INDIANAPOLIS—The latest recipient of the Indiana Historical Society’s (IHS’s) Eli Lilly Lifetime Achievement Award has contributed to an awareness and appreciation of Indiana’s history—locally, statewide, regionally, and even nationally—for decades.
IHS is proud to recognize Robert G. Barrows of Indianapolis with the prestigious award, given annually to an individual who has made extraordinary contributions to the field of history. Barrows will be honored during IHS’s annual Founders Day dinner, Monday, Nov. 5, at the Eugene and Marilyn Glick Indiana History Center, located at 450 W. Ohio St. in downtown Indianapolis.
In publication, teaching and service, Barrows has made outstanding contributions to the understanding of Indiana’s history. He received his undergraduate degree from Muskingum University in Ohio before earning his graduate degrees at Indiana University in Bloomington.
Barrows served as an editor at the Indiana Historical Bureau for more than a decade. He then joined the history department at Indiana University-Purdue University Indianapolis (IUPUI), where he taught American history, including Indiana history, for nearly three decades and served multiple terms as the department’s director of graduate studies and chair.
Author and historian James H. Madison says Barrows was a guiding authority on numerous publications and projects.
“Particularly important is his work as managing editor of The Encyclopedia of Indianapolis,” writes Madison in a letter of support for the award nomination. “That magisterial volume has a prominent place on my shelf as one of the major reference books I go to. It’s an immense achievement of enduring value.”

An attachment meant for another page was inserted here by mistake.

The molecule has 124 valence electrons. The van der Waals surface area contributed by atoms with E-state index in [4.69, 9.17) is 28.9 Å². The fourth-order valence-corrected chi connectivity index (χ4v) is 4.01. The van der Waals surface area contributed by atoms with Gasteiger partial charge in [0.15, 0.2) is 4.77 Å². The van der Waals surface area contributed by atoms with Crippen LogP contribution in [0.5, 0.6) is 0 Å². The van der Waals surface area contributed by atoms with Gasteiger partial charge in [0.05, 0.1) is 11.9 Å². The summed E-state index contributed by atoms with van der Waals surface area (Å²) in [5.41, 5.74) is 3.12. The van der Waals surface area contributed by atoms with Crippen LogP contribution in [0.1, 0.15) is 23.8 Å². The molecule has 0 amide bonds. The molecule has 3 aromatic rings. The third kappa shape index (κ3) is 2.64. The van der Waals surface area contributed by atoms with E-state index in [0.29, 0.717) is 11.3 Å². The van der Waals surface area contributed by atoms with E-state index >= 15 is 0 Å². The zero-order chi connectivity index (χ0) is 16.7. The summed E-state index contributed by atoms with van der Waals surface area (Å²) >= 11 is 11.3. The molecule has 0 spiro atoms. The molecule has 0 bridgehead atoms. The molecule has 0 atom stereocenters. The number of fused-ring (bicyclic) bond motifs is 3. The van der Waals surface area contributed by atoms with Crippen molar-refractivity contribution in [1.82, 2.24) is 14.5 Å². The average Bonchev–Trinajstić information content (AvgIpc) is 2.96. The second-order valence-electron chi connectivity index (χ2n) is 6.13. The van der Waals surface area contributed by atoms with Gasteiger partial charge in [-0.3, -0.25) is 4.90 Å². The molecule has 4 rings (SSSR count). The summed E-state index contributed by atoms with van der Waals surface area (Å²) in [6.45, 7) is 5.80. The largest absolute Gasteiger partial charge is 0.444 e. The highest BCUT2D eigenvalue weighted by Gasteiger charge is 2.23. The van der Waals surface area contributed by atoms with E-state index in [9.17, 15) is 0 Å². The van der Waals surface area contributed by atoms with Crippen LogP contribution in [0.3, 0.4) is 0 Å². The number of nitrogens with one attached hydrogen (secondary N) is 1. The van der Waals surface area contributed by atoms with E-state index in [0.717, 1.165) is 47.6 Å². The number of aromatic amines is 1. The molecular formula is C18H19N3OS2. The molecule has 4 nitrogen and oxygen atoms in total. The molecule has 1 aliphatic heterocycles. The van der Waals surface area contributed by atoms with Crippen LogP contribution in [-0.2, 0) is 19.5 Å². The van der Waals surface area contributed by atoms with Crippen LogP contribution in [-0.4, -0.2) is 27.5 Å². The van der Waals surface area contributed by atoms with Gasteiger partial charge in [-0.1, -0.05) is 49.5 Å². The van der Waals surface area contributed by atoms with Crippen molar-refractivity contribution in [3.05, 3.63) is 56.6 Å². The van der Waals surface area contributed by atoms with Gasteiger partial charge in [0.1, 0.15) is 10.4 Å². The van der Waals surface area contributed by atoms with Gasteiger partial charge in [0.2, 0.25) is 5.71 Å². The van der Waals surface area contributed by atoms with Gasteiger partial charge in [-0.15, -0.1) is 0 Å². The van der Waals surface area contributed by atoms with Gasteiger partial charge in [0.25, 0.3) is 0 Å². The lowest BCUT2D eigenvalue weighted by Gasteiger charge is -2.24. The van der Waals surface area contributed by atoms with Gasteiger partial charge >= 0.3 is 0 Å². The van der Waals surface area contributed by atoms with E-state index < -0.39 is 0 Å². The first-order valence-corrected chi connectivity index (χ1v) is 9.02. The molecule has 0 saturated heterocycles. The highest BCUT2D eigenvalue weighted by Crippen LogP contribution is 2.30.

Additional works include a biography of Hoosier social reformer Albion Fellows Bacon published by Indiana University Press and numerous book chapters and articles for professional journals, such as Indiana Magazine of History, Journal of Urban History and Ohio Valley History.
Barrows also has been a mentor to many IUPUI history graduate students, serving on more than 60 master’s thesis committees prior to his retirement last year.
“When I took over as director of graduate studies in 2015, I set about documenting the accomplishments of our students,” writes Nancy Marie Robertson, associate professor at IUPUI. “What became strikingly evident was the vital role Barrows had played in building our graduate program.”
The author and professor is one of seven individuals who will be honored at IHS’s annual Founders Day dinner. The event, presented by Hirtle, Callaghan & Co., celebrates the accomplishments of historians, teachers, writers and businesses from around the state, as well as the work of IHS.
For more information about this event or IHS’s other programs and services, call (317) 232-1882 or visit www.indianahistory.org.
About the Indiana Historical Society
Since 1830, the Indiana Historical Society has been Indiana’s Storyteller™, connecting people to the past by collecting, preserving and sharing the state’s history. A private, nonprofit membership organization, IHS maintains the nation’s premier research library and archives on the history of Indiana and the Old Northwest and presents a unique set of visitor experiences called the Indiana Experience. IHS also provides support and assistance to local museums and historical groups; publishes books and periodicals; sponsors teacher workshops; produces and hosts art exhibitions, museum theater and outside performance groups; and provides youth, adult and family programs. IHS is a Smithsonian Affiliate and a member of the International Coalition of Sites of Conscience.